There are fewer things more rewarding than an artist with a long career who, despite one or two smash hit singles, continue to make intellectually engaging and inspiring music, and Paula Cole’s latest album, Raven (out now on her own 675 Records), is one of those. This is Cole’s first truly independent release (funded by a very successful Kickstarter campaign), and what resulted is a collection of incredibly personal songs that allow her strong voice to shine, while showcasing her talent for writing artistic, layered pop music.
While Raven features a number of catchy guitar and piano riffs in a distinctive musical style developed throughout Cole’s long career, her carefully crafted lyrics and stirring melodies are what truly make the album such a compelling listen. Underlying messages of strength and perseverance emerge from sorrowful (at times painful) stories about love, heartbreak and personal strife. In “Eloise,” the first single from Raven, Cole embodies a jealous lover begging forgiveness for a relationship gone awry, and for killing a man Eloise had become intimate with. Above a twangy guitar and layers of backup vocals, Cole sings “Eloise, Eloise, forgive me please” in a soft falsetto that vividly expresses emotions of regret and despair.
Similarly, in “Manitoba,” one of Raven’s best tracks, Cole sings about a relationship nearing its end. Using a metaphor that, albeit somewhat cheesy, clearly conveys the frigid nature of the relationship, Cole uses her powerful voice to articulate her current anger toward her lover, singing “We’re as dead as doors, we’re as dead as ashes.” Several times during the song, all other instruments drop out, revealing Cole’s brilliant vocal range as she sings a high-pitched note that reminds the listener of what a singular talent she possesses. Unexpected and cool musical moments like this are common throughout Raven, helping to make it an overall thrilling listen.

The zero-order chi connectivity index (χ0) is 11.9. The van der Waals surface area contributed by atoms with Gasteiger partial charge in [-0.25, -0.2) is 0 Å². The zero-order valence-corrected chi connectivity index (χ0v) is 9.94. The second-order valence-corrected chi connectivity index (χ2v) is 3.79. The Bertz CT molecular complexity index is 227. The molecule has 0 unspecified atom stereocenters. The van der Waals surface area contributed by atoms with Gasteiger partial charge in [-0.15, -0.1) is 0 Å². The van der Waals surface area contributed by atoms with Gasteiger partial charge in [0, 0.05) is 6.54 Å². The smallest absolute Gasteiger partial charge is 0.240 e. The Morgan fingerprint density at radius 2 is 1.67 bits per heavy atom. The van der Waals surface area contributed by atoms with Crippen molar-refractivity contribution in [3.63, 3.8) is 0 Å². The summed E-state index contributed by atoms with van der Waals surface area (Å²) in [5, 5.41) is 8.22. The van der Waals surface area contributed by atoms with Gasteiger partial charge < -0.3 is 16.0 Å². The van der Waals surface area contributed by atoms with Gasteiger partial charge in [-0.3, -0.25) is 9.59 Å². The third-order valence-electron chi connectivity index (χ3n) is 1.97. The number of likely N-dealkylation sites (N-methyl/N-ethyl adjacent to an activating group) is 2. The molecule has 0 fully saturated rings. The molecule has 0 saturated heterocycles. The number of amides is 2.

Unfortunately, considered as a full-length effort Raven feels slightly disjointed at times, and has the potential to bore those less familiar with Cole’s music. Many of the songs have slower rhythms and, at first listen, can seem uninteresting for those not listening for Cole’s big voice and deep lyrics. Despite these pitfalls, Raven redeems itself through several incredibly strong runs of songs. “Eloise,” “Sorrow-On-The-Hudson” and “Manitoba” fit together perfectly, as Cole develops strength and resolve through feelings of betrayal and sorrow. Likewise, “Billy Joe,” and “Secretary” both feature gripping lyrics alongside a captivating musical melody and the booming voice Cole is acclaimed for. While “Billy Joe” builds its foundation around a folksy guitar and some Southern flair, “Secretary” sees Cole belting out lyrics in a role-reversing track that even casual listeners are sure to enjoy.
When compared alongside her complete repertoire, Raven will undoubtedly stand tall as one of Cole’s top albums. Cole clearly takes advantage of the freedom gained by writing an independent record, allowing her greatest talents to shine brightly while building a collection musically textured songs very close to her own heart. In a pop world so often dominated by bubblegum lyrics and overproduced vocals, Cole’s Raven stands as a substantive work that is indisputably real and full of intimacy and meaning.